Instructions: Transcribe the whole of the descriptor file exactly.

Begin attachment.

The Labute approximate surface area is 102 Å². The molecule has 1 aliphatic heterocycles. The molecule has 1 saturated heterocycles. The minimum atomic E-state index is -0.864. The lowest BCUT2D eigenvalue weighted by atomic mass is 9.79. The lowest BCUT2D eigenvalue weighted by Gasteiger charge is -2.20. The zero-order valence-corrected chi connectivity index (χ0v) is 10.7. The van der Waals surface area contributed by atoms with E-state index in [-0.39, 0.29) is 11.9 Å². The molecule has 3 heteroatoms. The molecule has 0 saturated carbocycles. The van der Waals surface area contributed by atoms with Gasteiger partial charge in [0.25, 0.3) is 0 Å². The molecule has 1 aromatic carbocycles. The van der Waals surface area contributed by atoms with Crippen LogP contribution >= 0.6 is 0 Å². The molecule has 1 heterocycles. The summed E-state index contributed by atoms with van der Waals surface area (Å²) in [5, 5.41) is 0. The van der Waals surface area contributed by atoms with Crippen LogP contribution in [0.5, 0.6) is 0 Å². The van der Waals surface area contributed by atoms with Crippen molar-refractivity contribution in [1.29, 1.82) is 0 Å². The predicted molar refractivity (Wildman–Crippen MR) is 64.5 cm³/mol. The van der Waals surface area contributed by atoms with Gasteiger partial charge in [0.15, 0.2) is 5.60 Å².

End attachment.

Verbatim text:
The Labute approximate surface area is 102 Å². The molecule has 1 aliphatic heterocycles. The molecule has 1 saturated heterocycles. The minimum atomic E-state index is -0.864. The lowest BCUT2D eigenvalue weighted by atomic mass is 9.79. The lowest BCUT2D eigenvalue weighted by Gasteiger charge is -2.20. The zero-order valence-corrected chi connectivity index (χ0v) is 10.7. The van der Waals surface area contributed by atoms with E-state index in [-0.39, 0.29) is 11.9 Å². The molecule has 3 heteroatoms. The molecule has 0 saturated carbocycles. The van der Waals surface area contributed by atoms with Gasteiger partial charge in [0.25, 0.3) is 0 Å². The molecule has 1 aromatic carbocycles. The van der Waals surface area contributed by atoms with Crippen LogP contribution >= 0.6 is 0 Å². The molecule has 1 heterocycles. The summed E-state index contributed by atoms with van der Waals surface area (Å²) in [5, 5.41) is 0. The van der Waals surface area contributed by atoms with Crippen LogP contribution in [0.5, 0.6) is 0 Å². The van der Waals surface area contributed by atoms with Crippen molar-refractivity contribution in [1.29, 1.82) is 0 Å². The predicted molar refractivity (Wildman–Crippen MR) is 64.5 cm³/mol. The van der Waals surface area contributed by atoms with Gasteiger partial charge in [0.15, 0.2) is 5.60 Å².